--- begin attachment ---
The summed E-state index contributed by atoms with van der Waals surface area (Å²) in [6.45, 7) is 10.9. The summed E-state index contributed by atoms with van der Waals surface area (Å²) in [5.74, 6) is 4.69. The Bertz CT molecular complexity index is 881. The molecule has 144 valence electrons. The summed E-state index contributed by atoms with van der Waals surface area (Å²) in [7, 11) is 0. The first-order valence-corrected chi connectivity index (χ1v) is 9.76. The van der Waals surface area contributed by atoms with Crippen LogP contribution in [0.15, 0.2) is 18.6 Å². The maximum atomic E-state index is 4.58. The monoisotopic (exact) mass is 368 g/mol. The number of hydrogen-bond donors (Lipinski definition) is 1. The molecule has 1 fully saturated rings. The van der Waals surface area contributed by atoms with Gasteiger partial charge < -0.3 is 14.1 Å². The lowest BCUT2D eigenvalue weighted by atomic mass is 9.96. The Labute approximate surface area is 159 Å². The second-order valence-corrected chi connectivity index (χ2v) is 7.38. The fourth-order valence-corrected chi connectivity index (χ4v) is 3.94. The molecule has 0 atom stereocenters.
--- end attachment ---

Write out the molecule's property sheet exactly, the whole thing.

The summed E-state index contributed by atoms with van der Waals surface area (Å²) in [6.45, 7) is 10.9. The summed E-state index contributed by atoms with van der Waals surface area (Å²) in [5.74, 6) is 4.69. The Bertz CT molecular complexity index is 881. The molecule has 144 valence electrons. The summed E-state index contributed by atoms with van der Waals surface area (Å²) in [7, 11) is 0. The first-order valence-corrected chi connectivity index (χ1v) is 9.76. The van der Waals surface area contributed by atoms with Crippen LogP contribution in [0.15, 0.2) is 18.6 Å². The maximum atomic E-state index is 4.58. The monoisotopic (exact) mass is 368 g/mol. The number of hydrogen-bond donors (Lipinski definition) is 1. The molecule has 1 fully saturated rings. The van der Waals surface area contributed by atoms with Gasteiger partial charge < -0.3 is 14.1 Å². The lowest BCUT2D eigenvalue weighted by atomic mass is 9.96. The Labute approximate surface area is 159 Å². The second-order valence-corrected chi connectivity index (χ2v) is 7.38. The fourth-order valence-corrected chi connectivity index (χ4v) is 3.94. The molecule has 0 atom stereocenters.